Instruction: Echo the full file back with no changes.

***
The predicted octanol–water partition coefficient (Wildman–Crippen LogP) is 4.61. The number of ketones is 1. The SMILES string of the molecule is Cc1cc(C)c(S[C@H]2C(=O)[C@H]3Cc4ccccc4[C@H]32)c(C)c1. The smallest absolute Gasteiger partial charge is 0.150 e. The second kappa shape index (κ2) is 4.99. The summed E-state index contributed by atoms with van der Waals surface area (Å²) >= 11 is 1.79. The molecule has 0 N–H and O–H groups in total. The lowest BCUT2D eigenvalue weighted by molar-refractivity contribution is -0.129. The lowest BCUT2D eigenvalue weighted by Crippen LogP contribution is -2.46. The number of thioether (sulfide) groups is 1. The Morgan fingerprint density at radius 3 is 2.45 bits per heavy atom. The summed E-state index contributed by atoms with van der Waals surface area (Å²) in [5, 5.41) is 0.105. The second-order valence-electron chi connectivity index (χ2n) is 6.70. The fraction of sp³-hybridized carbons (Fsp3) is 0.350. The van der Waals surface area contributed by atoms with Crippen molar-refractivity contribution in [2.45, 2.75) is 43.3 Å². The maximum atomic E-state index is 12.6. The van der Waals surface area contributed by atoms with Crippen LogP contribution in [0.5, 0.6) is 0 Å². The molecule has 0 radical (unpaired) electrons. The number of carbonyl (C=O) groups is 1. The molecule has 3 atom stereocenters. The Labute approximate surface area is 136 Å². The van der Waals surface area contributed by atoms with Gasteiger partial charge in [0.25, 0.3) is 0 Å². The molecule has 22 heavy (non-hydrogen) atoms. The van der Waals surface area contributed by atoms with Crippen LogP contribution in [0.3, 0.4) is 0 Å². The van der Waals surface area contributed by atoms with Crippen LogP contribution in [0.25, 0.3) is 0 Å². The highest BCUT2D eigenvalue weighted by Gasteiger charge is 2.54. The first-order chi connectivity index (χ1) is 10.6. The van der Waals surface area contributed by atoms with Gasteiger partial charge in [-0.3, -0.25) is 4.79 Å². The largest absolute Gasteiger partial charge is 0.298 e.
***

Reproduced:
The predicted octanol–water partition coefficient (Wildman–Crippen LogP) is 4.61. The number of ketones is 1. The SMILES string of the molecule is Cc1cc(C)c(S[C@H]2C(=O)[C@H]3Cc4ccccc4[C@H]32)c(C)c1. The smallest absolute Gasteiger partial charge is 0.150 e. The second kappa shape index (κ2) is 4.99. The summed E-state index contributed by atoms with van der Waals surface area (Å²) >= 11 is 1.79. The molecule has 0 N–H and O–H groups in total. The lowest BCUT2D eigenvalue weighted by molar-refractivity contribution is -0.129. The lowest BCUT2D eigenvalue weighted by Crippen LogP contribution is -2.46. The number of thioether (sulfide) groups is 1. The Morgan fingerprint density at radius 3 is 2.45 bits per heavy atom. The summed E-state index contributed by atoms with van der Waals surface area (Å²) in [5, 5.41) is 0.105. The second-order valence-electron chi connectivity index (χ2n) is 6.70. The fraction of sp³-hybridized carbons (Fsp3) is 0.350. The van der Waals surface area contributed by atoms with Crippen molar-refractivity contribution in [2.45, 2.75) is 43.3 Å². The maximum atomic E-state index is 12.6. The van der Waals surface area contributed by atoms with Crippen LogP contribution in [0.5, 0.6) is 0 Å². The molecule has 0 radical (unpaired) electrons. The number of carbonyl (C=O) groups is 1. The molecule has 3 atom stereocenters. The Labute approximate surface area is 136 Å². The van der Waals surface area contributed by atoms with Gasteiger partial charge in [0.25, 0.3) is 0 Å². The molecule has 22 heavy (non-hydrogen) atoms. The van der Waals surface area contributed by atoms with Crippen LogP contribution in [0.3, 0.4) is 0 Å². The van der Waals surface area contributed by atoms with Crippen LogP contribution in [0.25, 0.3) is 0 Å². The highest BCUT2D eigenvalue weighted by Gasteiger charge is 2.54. The first-order chi connectivity index (χ1) is 10.6. The van der Waals surface area contributed by atoms with Gasteiger partial charge in [-0.3, -0.25) is 4.79 Å². The largest absolute Gasteiger partial charge is 0.298 e.